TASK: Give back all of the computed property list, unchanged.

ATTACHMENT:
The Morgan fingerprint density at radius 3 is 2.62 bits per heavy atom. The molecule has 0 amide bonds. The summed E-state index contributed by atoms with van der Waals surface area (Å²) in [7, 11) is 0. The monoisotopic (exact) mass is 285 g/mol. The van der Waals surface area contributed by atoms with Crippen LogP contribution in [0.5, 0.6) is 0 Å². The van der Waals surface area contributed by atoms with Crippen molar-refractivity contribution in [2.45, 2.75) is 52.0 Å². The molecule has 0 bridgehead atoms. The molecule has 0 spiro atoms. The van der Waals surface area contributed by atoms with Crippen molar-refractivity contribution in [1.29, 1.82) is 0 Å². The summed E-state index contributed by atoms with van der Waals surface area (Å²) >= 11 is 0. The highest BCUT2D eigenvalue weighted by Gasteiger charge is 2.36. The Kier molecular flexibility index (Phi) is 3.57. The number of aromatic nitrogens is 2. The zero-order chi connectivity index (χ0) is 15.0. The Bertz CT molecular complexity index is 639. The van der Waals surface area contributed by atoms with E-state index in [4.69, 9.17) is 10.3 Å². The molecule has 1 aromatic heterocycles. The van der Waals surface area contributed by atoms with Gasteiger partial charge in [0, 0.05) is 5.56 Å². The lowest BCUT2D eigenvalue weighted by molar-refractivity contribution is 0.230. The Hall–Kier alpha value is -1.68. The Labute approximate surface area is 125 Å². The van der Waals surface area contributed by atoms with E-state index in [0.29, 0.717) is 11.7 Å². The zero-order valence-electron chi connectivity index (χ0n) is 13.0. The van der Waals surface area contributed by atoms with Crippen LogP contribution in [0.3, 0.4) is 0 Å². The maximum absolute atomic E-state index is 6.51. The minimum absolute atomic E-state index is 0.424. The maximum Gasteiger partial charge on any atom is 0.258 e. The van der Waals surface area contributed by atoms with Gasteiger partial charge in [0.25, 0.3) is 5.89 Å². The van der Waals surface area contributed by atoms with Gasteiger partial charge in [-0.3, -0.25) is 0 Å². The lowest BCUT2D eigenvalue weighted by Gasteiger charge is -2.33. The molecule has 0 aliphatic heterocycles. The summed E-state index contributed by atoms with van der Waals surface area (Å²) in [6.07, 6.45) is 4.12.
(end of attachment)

The Morgan fingerprint density at radius 3 is 2.62 bits per heavy atom. The molecule has 0 amide bonds. The summed E-state index contributed by atoms with van der Waals surface area (Å²) in [7, 11) is 0. The monoisotopic (exact) mass is 285 g/mol. The van der Waals surface area contributed by atoms with Crippen LogP contribution in [0.5, 0.6) is 0 Å². The van der Waals surface area contributed by atoms with Crippen molar-refractivity contribution in [2.45, 2.75) is 52.0 Å². The molecule has 0 bridgehead atoms. The molecule has 0 spiro atoms. The van der Waals surface area contributed by atoms with Crippen molar-refractivity contribution in [1.29, 1.82) is 0 Å². The summed E-state index contributed by atoms with van der Waals surface area (Å²) >= 11 is 0. The highest BCUT2D eigenvalue weighted by Gasteiger charge is 2.36. The Kier molecular flexibility index (Phi) is 3.57. The number of aromatic nitrogens is 2. The zero-order chi connectivity index (χ0) is 15.0. The Bertz CT molecular complexity index is 639. The van der Waals surface area contributed by atoms with E-state index in [4.69, 9.17) is 10.3 Å². The molecule has 1 aromatic heterocycles. The van der Waals surface area contributed by atoms with Gasteiger partial charge in [0, 0.05) is 5.56 Å². The lowest BCUT2D eigenvalue weighted by molar-refractivity contribution is 0.230. The Hall–Kier alpha value is -1.68. The Labute approximate surface area is 125 Å². The van der Waals surface area contributed by atoms with E-state index in [0.29, 0.717) is 11.7 Å². The zero-order valence-electron chi connectivity index (χ0n) is 13.0. The van der Waals surface area contributed by atoms with Crippen LogP contribution in [0.3, 0.4) is 0 Å². The maximum absolute atomic E-state index is 6.51. The minimum absolute atomic E-state index is 0.424. The maximum Gasteiger partial charge on any atom is 0.258 e. The van der Waals surface area contributed by atoms with Gasteiger partial charge in [0.25, 0.3) is 5.89 Å². The van der Waals surface area contributed by atoms with Gasteiger partial charge in [-0.3, -0.25) is 0 Å². The lowest BCUT2D eigenvalue weighted by Gasteiger charge is -2.33. The molecule has 0 aliphatic heterocycles. The summed E-state index contributed by atoms with van der Waals surface area (Å²) in [6.07, 6.45) is 4.12.